New York readers know that the end of a marriage has a significant impact on every area of life, including finances. It is certain that divorce will affect retirement savings, but many people do not understand how decisions that they make in haste can have a drastically negative impact on their future. With guidance and support, a divorce does not have to completely derail retirement plans.
All property and assets accumulated over the course of a marriage is considered marital property. This includes retirement accounts, such as IRAs, investment portfolios, savings accounts, 401(k)s and more. For couples who have been married for decades, retirement savings could be significant. Division of these assets could impact expectations for retirement and intended date of retirement.
The number of older couples divorcing has increased dramatically, and for these individuals, retirement is a huge concern. While divorce will likely decrease the amount that a person has saved for life after work, it is possible to secure a settlement that still allows for a strong and prosperous future. It is important that a person not accept any settlement offer or agree to terms without first consulting with an attorney.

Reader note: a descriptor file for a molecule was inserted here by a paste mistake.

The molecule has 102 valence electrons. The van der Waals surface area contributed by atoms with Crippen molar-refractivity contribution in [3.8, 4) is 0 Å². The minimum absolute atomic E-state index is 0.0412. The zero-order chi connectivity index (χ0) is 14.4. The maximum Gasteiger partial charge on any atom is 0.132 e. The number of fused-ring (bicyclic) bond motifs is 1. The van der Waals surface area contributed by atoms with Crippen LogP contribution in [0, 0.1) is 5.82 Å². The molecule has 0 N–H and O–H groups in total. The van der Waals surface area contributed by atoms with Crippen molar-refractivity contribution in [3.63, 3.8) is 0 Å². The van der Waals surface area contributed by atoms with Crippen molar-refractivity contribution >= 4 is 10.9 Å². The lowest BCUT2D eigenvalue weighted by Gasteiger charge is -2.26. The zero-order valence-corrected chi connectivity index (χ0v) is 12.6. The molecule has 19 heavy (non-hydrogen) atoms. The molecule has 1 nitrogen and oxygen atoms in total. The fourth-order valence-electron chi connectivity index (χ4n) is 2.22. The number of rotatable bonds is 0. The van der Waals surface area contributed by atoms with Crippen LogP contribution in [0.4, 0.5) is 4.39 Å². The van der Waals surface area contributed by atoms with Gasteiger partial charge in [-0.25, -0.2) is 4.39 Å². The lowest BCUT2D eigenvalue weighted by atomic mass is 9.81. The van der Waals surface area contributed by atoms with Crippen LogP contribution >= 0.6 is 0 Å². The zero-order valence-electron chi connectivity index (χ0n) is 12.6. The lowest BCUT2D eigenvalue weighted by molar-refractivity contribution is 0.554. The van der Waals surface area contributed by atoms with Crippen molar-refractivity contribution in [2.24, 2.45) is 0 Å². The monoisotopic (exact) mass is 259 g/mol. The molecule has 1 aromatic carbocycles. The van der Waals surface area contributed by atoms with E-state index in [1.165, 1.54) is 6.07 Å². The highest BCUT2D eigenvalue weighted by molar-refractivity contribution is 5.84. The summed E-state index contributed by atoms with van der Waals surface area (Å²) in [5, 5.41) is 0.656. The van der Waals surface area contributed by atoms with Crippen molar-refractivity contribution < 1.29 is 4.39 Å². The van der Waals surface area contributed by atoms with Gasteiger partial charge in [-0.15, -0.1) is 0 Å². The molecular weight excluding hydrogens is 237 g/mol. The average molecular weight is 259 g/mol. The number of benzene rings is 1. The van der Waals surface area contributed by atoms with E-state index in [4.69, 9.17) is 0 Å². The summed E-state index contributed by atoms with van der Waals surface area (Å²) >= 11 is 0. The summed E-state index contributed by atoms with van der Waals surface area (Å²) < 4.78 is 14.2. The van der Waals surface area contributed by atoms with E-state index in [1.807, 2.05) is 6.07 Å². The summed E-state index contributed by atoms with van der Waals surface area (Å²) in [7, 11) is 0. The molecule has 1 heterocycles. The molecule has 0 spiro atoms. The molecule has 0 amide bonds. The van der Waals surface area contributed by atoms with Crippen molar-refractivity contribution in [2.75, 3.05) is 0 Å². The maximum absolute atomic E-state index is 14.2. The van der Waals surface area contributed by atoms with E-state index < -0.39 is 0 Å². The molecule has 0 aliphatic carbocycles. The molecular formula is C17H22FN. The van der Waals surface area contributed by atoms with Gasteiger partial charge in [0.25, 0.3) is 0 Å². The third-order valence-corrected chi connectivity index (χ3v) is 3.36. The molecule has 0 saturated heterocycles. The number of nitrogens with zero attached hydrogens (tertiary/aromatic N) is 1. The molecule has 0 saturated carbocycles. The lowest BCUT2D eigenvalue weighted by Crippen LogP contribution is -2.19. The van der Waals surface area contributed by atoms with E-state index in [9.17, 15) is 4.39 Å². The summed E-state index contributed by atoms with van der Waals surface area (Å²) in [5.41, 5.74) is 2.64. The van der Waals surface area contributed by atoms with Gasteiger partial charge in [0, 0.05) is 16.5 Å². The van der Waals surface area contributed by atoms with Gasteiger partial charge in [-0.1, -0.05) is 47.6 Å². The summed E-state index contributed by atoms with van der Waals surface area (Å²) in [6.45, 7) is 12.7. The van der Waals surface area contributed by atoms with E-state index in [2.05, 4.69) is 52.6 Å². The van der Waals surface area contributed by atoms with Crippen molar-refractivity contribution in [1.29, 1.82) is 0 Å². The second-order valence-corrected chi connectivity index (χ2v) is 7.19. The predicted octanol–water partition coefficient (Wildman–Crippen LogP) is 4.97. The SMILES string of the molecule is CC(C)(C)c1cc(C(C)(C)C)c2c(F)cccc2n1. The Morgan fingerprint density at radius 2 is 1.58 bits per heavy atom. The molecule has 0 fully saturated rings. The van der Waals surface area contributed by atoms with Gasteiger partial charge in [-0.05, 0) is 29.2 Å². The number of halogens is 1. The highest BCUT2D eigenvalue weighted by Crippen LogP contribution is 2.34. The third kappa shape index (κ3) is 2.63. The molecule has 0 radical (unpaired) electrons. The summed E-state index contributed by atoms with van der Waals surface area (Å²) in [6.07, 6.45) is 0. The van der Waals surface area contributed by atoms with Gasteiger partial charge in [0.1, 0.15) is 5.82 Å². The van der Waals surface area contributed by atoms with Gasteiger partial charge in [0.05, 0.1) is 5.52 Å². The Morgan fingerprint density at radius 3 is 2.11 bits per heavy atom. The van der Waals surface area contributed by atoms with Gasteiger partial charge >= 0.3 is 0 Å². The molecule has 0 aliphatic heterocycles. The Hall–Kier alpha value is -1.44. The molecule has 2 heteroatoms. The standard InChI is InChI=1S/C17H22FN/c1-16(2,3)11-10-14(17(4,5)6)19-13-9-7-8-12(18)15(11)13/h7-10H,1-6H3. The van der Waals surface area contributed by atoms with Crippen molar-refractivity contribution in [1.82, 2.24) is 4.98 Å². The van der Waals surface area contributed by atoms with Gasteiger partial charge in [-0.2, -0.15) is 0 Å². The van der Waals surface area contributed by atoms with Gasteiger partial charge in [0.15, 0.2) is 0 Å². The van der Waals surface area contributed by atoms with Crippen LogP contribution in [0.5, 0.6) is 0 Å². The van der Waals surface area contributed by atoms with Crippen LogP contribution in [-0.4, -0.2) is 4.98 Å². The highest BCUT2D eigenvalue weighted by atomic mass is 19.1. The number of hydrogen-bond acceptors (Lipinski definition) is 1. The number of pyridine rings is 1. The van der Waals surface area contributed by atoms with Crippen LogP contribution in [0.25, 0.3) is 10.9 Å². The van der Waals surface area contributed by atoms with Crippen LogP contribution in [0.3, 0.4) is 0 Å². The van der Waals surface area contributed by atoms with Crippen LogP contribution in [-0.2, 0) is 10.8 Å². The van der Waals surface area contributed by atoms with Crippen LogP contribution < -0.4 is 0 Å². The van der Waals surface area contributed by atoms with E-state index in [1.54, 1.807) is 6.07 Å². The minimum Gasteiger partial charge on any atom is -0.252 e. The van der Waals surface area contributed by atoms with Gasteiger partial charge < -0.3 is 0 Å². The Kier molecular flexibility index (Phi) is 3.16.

When a New York reader is facing a divorce, it is always in his or her best interests to secure appropriate guidance as soon as possible. When nearing retirement, an experienced attorney can help a person make decisions that are best for long-term well being. Divorce is difficult, but a person does not have to go through this process alone.
Source: The Washington Post, "Divorcing late in life? Don't let it destroy your retirement.", Martha M. Hamilton, Dec. 2, 2016